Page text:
Though fraud can occur in a variety of ways, the most common reason for corporate fraud is a lack of or weakness of internal controls. As discussed in a recent Accounting Web article on the most important internal controls that companies should monitor, this is a challenge—especially for small businesses.
“Internal control weaknesses can range from the most simplistic, such as checks to cash, to the more complex, such as illegal kickbacks from vendors. The main objective of the perpetrator is to gain access to the businesses’ cash.”
Though their article goes on to discuss one of the most simplistic forms of internal control failures—checks written to cash—we would like to explore some of the other types of fraud that take place as a result of internal control weaknesses as reported by an Association of Certified Fraud Examiners report.
Unscrupulous Individuals Walk Away with Your Money
In their tenth annual Report to the Nations, the Association of Certified Fraud Examiners (ACFE) dug into the challenges that organizations face trying to stop fraud. In the 2,690 cases identified by the study, ACFE found $7.1 billion missing from company coffers—nowhere near the true estimates lost to fraud.
But what are the most common ways that fraudsters walk away with your money—and which ones are the costliest?
Broken into three categories—Corruption, Asset Misappropriation, and Financial Statement Fraud—ACFE documents everything from conflicts of interest to improper disclosures, finding that while asset misappropriation is the most common, it is also the least costly.
“Of the three primary categories of occupational fraud, asset misappropriations are by far the most common, occurring in 89% of the cases in our study. However, they are also the least costly, causing a median loss of USD 114,000. Corruption schemes are the next most common form of occupational fraud; 38% of the cases in our study involved some form of corrupt act. These schemes resulted in a median loss to the victim organizations of USD 250,000. The least common and most costly form of occupational fraud is financial statement fraud, which occurred in 10% of the cases and caused a median loss of USD 800,000.”
As noted, there is a common overlap in fraud cases investigated, meaning that if one control is lacking, your unscrupulous employee is likely exploiting other avenues. Here’s how the report broke down the cases:
- Asset misappropriation only: 57%
- Asset misappropriation and corruption: 23%
- Corruption only 9%
- Corruption, asset misappropriation, and financial statement fraud: 4%
- Asset misappropriation and financial statement fraud
- Financial statement fraud only: 3%
- Corruption and financial statement fraud: 1%
Most Common Types of Fraud at Small and Large Businesses
Knowing this, companies face a variety of risks. However, with fewer controls in place, small businesses are often targeted by employees, customers, vendors, and more. Breaking the risks into organizations with fewer than and more than 100 employees, cases are broken into the following:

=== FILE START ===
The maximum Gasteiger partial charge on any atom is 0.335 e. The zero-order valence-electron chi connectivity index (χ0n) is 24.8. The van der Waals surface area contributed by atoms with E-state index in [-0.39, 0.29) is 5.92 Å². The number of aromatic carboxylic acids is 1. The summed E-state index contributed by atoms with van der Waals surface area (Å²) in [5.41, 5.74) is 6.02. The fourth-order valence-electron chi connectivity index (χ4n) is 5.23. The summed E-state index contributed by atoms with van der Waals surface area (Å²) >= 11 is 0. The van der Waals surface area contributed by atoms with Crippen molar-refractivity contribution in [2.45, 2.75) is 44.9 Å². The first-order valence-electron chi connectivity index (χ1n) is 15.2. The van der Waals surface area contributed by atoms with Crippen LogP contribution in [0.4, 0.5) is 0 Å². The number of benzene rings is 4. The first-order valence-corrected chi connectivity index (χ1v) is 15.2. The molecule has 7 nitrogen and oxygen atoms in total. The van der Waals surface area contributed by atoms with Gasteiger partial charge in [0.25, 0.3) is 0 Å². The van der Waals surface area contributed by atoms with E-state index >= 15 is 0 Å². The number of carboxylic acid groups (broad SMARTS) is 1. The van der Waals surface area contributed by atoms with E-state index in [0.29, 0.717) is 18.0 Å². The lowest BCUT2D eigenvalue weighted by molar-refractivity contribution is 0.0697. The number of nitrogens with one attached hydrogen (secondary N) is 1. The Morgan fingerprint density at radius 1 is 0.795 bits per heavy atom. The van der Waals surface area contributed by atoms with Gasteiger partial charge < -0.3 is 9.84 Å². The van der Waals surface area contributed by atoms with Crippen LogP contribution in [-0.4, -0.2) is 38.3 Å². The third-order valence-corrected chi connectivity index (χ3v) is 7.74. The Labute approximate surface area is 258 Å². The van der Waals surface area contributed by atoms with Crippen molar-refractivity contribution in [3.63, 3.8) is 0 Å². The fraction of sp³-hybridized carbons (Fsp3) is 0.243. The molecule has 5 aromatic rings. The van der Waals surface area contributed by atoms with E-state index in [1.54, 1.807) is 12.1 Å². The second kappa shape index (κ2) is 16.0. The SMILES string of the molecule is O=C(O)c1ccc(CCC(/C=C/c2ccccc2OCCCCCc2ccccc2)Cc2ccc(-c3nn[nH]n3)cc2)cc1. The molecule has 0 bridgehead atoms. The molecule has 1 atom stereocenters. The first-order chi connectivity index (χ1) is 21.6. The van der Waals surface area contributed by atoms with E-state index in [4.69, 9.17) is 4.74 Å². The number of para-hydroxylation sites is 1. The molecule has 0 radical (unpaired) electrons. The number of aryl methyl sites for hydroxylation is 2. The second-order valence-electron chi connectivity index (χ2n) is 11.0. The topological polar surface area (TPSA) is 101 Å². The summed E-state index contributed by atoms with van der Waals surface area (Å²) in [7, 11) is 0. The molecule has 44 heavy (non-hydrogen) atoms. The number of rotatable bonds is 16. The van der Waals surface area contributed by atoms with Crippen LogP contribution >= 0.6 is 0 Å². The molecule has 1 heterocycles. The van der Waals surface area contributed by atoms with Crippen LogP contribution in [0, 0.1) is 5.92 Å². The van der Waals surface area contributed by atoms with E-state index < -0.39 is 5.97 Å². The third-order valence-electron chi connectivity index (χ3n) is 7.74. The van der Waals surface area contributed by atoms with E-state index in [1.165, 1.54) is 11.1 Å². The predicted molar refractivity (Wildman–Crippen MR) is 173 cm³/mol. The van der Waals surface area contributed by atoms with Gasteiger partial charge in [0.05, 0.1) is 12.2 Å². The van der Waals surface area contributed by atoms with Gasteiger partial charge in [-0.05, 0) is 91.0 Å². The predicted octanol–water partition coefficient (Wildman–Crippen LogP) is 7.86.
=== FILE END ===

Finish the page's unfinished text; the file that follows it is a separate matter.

Corruption: 43% of Large Businesses, 32% of Small Companies
A common occurrence at both small and large businesses, corruption includes conflicts of interest, bribery, illegal gratuities, and economic extortion. The most common case documented case reported by both small and large businesses, corruption is defined by the report as “A scheme in which an employee misuses his or her influence in a business transaction in a way that violates his or her duty to the employer in order to gain a direct or indirect benefit (e.g., schemes involving bribery or conflicts of interest)”
Billing Fraud: 18% of Large Businesses, 29% of Small Businesses
Defined as a fraudulent disbursement scheme in which a person causes his or her employer to issue a payment by submitting invoices for fictitious goods or services, inflated invoices, or invoices for personal purchases, billing schemes are another common occurrence at both small and large businesses. A billing scheme, for example, could occur when an employee creates a shell company and bills employer for services not actually rendered; employee purchases personal items and submits an invoice to employer for payment.
Check and Payment Tampering: 22% of Small Businesses, 8% of Large Companies
One of the greatest discrepancies between small and large businesses, check and payment tampering is much more common at small businesses than large ones. Occurring when a person steals his or her employer’s funds by intercepting, forging, or altering a check or electronic payment drawn on one of the organization’s bank accounts, these are common due to the lack of controls and reliance on paper checks at small businesses.
Especially in the wake of the COVID-19 pandemic, employees face immense pressure to keep food on the table. Paired with the opportunities that exist with less oversight, and the potential for fraud could skyrocket.
Check out our faces of fraud article to learn who is most likely to commit fraud and the common behaviors of a fraudster.